The pesky apostrophe
Published 5:27 am Thursday, July 28, 2016
Today’s column is dedicated to a grammar error which causes a great deal of irritation for those who know the rule governing standard usage and don’t like to see the misuse.
Would that the only consequence of the misuse were irritation! It is important to understand this error because it greatly detracts from the quality of one’s writing and creates the perception that one is not familiar with basic rules of punctuation. The reality is that some people will take a piece of writing with grammar errors less seriously.
Now, it is vital for readers of the column to remember grammar rules are not to be used as sticks with which to whack others nor should they be used to shame people or make them feel stupid. The purpose of this column is to draw attention to the misuse and so those who are misusing the form may receive a gentle nudge that will enable them to acquire the correct form in order to help them be better writers.
Many of you have probably noticed a growing tendency for people to add an apostrophe to nouns to mark the plural form of the noun and not possession. Here are some examples of the misuse: “Attention Shopper’s. Bring your little Trick or Treater’s in this Halloween.” “All item’s half off.” “We cannot see any patient’s at this time.” “The actor’s cast in this production are experienced.” “We have colorful top’s for pants.”
In each of the examples above the use of the apostrophe is incorrect because none of the nouns are possessive. It’s fine to say “the shopper’s destination” or “the item’s price” because the words with apostrophes show possession of the following noun. When a noun is possessive, it is possible to rewrite the phrase with the preposition “of” as in “the destination of the shopper” and “the price of the item.” In the case of a plural noun which shows possession, the apostrophe is written at the end of the word as in “the shoppers’ favorite store.” However, a plural noun which does not show possession should not have an apostrophe.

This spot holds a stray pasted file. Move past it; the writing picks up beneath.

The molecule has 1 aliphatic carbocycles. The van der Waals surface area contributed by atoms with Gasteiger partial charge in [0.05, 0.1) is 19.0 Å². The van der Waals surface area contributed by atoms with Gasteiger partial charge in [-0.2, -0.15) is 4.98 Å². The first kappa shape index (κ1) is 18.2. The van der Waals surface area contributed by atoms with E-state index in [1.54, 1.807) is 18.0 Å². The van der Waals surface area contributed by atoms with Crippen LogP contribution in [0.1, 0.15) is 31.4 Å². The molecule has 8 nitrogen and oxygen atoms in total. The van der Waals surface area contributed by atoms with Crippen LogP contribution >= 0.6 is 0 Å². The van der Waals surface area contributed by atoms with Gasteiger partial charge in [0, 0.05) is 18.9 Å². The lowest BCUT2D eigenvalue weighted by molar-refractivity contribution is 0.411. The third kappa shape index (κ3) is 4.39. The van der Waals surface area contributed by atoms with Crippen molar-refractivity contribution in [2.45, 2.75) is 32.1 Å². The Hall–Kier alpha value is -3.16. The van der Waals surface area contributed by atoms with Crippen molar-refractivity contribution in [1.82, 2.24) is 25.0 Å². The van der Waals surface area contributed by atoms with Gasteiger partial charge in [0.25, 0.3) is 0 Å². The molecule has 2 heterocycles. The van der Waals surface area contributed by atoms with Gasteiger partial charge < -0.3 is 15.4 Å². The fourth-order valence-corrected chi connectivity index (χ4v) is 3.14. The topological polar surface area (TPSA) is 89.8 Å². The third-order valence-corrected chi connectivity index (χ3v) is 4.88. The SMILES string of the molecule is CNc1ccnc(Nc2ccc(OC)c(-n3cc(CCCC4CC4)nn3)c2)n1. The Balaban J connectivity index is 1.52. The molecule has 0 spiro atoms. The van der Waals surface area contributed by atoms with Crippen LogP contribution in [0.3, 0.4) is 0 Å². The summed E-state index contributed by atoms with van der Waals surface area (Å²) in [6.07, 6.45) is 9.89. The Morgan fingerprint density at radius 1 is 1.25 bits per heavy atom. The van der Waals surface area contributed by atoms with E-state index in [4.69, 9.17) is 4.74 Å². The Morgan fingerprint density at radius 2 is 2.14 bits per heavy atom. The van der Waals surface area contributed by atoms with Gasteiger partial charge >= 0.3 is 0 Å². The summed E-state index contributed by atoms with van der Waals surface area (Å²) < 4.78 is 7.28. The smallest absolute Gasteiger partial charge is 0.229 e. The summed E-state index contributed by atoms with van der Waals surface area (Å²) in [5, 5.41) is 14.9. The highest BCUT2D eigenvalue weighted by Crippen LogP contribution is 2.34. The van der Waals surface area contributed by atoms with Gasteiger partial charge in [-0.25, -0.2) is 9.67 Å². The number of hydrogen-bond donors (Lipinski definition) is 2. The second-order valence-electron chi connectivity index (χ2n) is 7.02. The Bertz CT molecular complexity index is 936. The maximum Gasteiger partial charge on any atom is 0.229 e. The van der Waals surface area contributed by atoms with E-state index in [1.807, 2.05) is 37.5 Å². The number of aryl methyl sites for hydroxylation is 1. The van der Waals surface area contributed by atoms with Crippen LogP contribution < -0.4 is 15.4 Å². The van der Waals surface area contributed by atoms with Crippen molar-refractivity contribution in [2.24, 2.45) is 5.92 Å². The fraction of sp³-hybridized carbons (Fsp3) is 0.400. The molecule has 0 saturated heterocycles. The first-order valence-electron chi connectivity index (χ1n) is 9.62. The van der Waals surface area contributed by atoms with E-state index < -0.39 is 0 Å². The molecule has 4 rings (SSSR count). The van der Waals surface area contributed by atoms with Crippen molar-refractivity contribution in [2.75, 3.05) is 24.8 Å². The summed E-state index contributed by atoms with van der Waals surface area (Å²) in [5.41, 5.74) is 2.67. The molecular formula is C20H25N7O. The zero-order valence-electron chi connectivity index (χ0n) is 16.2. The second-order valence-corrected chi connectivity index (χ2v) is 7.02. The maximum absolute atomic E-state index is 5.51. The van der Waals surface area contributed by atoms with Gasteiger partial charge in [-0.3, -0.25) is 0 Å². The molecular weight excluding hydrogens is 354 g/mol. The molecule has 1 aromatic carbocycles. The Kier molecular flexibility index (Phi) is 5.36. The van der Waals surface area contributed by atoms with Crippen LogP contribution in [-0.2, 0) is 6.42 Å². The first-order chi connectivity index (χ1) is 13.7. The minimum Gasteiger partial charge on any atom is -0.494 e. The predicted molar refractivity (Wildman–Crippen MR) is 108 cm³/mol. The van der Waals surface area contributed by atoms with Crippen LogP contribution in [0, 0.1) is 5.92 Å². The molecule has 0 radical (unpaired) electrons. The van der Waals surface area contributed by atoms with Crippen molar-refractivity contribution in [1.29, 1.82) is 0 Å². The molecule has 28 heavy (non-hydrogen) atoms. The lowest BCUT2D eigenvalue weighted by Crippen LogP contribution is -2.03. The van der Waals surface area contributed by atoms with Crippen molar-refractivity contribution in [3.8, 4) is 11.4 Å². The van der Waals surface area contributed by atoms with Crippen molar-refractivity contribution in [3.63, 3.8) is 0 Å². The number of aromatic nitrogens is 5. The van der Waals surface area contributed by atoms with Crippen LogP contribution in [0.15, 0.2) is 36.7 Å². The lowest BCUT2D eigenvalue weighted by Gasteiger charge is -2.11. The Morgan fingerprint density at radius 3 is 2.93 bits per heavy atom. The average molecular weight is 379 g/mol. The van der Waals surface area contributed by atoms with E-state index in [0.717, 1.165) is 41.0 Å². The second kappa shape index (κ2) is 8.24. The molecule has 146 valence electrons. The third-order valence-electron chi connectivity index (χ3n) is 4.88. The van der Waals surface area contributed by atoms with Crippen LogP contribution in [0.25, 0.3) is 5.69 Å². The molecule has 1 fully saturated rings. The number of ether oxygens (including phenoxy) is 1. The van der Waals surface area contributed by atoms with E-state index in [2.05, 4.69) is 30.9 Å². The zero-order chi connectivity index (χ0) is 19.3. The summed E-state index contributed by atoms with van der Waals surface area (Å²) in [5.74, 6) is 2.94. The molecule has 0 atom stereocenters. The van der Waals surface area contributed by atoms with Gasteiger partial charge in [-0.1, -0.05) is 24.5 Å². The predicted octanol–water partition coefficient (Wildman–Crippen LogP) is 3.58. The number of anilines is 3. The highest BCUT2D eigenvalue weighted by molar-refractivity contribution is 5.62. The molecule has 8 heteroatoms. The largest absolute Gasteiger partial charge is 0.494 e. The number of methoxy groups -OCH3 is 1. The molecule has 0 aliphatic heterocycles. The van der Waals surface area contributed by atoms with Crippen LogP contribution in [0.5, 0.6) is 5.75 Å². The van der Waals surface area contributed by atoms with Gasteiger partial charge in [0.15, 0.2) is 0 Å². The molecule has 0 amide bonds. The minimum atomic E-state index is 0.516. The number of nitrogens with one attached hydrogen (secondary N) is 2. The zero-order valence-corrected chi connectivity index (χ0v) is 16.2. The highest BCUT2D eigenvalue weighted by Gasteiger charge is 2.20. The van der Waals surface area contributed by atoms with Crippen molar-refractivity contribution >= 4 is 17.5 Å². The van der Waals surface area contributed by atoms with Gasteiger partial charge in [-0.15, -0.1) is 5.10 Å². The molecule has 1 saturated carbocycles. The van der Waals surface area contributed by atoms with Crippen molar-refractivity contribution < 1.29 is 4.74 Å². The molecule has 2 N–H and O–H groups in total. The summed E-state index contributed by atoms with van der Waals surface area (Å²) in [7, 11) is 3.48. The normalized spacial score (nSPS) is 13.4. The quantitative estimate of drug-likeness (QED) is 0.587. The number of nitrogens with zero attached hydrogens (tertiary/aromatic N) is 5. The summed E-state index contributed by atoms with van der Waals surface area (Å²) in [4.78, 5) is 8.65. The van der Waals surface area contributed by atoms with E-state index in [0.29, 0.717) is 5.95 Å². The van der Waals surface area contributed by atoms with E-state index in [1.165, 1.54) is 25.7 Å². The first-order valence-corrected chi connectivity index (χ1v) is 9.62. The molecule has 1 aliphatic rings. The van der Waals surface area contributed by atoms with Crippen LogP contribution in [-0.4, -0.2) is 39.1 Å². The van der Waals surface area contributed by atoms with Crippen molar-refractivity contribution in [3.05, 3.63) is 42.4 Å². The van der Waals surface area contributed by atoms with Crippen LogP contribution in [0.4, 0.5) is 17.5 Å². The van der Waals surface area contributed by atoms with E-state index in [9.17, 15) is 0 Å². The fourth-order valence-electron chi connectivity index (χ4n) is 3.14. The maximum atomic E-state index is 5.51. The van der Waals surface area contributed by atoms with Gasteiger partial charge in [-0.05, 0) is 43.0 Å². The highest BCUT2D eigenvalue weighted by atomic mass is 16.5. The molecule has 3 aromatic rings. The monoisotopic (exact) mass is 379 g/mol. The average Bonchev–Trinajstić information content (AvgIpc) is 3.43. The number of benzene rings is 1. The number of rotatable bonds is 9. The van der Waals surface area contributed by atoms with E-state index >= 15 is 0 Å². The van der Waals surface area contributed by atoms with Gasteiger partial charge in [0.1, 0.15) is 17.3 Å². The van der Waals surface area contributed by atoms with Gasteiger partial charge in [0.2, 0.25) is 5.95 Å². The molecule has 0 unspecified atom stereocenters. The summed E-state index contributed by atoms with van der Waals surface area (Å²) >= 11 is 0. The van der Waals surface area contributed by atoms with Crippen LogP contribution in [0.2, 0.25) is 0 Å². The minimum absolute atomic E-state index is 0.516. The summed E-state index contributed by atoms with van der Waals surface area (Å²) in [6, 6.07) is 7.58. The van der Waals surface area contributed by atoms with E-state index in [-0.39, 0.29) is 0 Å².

This is a grammar error which only appears in writing. In speech, the examples of misuse would not present a problem. One can understand how this can be confusing especially with the possessive adjective its and it’s, the contraction of the phrase “it is.” While possessive, the former has no apostrophe “The trees dropped its acorns in vast quantities,” while the latter must have an apostrophe to show that the verb form “is” has been contracted as in “It’s a shoppers’ paradise.” If you have trouble with this distinction, a good way to self-check is to see if your sentence still makes sense if you reword it to say “it is.”
So why are people making this error? My answer is that at least part of the explanation is people tend to read less standard English than they used to. One of the best ways to reinforce the rules of standard language is by reading extensively. Also, the use of text messaging and other forms of rapid written communication are less formal and are more likely to permit variant spellings and structures. Be on the lookout for examples of misused apostrophes and feel free to send in examples.
1. The cats/cat’s owner carried all of its/it’s kittens from the garage into the house.
2. Its/It’s important for the clubs/club’s members/member’s to honor its/it’s rules.
3. What are the plural forms of mother-in-law and hole-in-one?
4. How do you form the possessive of mother-in-law and hole-in-one?
(Answers: 1. The cat’s owner carried all of its kittens from the garage into the house. 2. It’s important for the club’s members to honor its rules. 3. mothers-in-law and holes-in-one for the plural forms; 4. mother-in-law’s and hole-in-one’s are the singular possessive forms.)
JULIA PALMER is an associate professor of modern languages at Hampden-Sydney College. Her email address is firstname.lastname@example.org.